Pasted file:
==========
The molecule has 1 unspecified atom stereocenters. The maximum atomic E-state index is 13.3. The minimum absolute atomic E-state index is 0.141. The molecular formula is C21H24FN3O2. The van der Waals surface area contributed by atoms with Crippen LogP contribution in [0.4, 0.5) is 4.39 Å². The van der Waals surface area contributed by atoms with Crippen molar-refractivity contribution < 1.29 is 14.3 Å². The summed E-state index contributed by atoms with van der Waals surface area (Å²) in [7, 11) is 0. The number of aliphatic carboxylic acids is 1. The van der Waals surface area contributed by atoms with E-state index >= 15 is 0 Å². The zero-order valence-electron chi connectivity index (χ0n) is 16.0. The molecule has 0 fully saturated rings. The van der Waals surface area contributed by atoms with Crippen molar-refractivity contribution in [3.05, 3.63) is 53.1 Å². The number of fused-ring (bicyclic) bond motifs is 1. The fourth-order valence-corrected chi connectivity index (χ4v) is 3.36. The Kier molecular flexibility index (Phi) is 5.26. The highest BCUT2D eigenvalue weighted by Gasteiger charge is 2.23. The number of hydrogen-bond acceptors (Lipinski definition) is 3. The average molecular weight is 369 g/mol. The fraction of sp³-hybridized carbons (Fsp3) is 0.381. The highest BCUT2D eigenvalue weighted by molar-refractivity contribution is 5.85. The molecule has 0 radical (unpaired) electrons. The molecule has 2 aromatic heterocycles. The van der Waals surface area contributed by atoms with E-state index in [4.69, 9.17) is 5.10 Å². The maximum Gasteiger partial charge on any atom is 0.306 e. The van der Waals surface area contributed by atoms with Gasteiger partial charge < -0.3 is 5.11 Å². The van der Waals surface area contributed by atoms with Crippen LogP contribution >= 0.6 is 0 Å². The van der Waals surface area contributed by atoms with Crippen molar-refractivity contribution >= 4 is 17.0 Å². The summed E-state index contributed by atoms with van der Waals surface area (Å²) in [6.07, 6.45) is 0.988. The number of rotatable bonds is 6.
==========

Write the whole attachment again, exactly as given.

The molecule has 1 unspecified atom stereocenters. The maximum atomic E-state index is 13.3. The minimum absolute atomic E-state index is 0.141. The molecular formula is C21H24FN3O2. The van der Waals surface area contributed by atoms with Crippen LogP contribution in [0.4, 0.5) is 4.39 Å². The van der Waals surface area contributed by atoms with Crippen molar-refractivity contribution < 1.29 is 14.3 Å². The summed E-state index contributed by atoms with van der Waals surface area (Å²) in [7, 11) is 0. The number of aliphatic carboxylic acids is 1. The van der Waals surface area contributed by atoms with E-state index >= 15 is 0 Å². The zero-order valence-electron chi connectivity index (χ0n) is 16.0. The molecule has 0 fully saturated rings. The van der Waals surface area contributed by atoms with Crippen molar-refractivity contribution in [3.05, 3.63) is 53.1 Å². The number of fused-ring (bicyclic) bond motifs is 1. The fourth-order valence-corrected chi connectivity index (χ4v) is 3.36. The Kier molecular flexibility index (Phi) is 5.26. The highest BCUT2D eigenvalue weighted by Gasteiger charge is 2.23. The number of hydrogen-bond acceptors (Lipinski definition) is 3. The average molecular weight is 369 g/mol. The fraction of sp³-hybridized carbons (Fsp3) is 0.381. The highest BCUT2D eigenvalue weighted by molar-refractivity contribution is 5.85. The molecule has 0 radical (unpaired) electrons. The molecule has 2 aromatic heterocycles. The van der Waals surface area contributed by atoms with E-state index in [4.69, 9.17) is 5.10 Å². The maximum Gasteiger partial charge on any atom is 0.306 e. The van der Waals surface area contributed by atoms with Gasteiger partial charge < -0.3 is 5.11 Å². The van der Waals surface area contributed by atoms with Crippen LogP contribution >= 0.6 is 0 Å². The van der Waals surface area contributed by atoms with Crippen molar-refractivity contribution >= 4 is 17.0 Å². The summed E-state index contributed by atoms with van der Waals surface area (Å²) in [6.07, 6.45) is 0.988. The number of rotatable bonds is 6.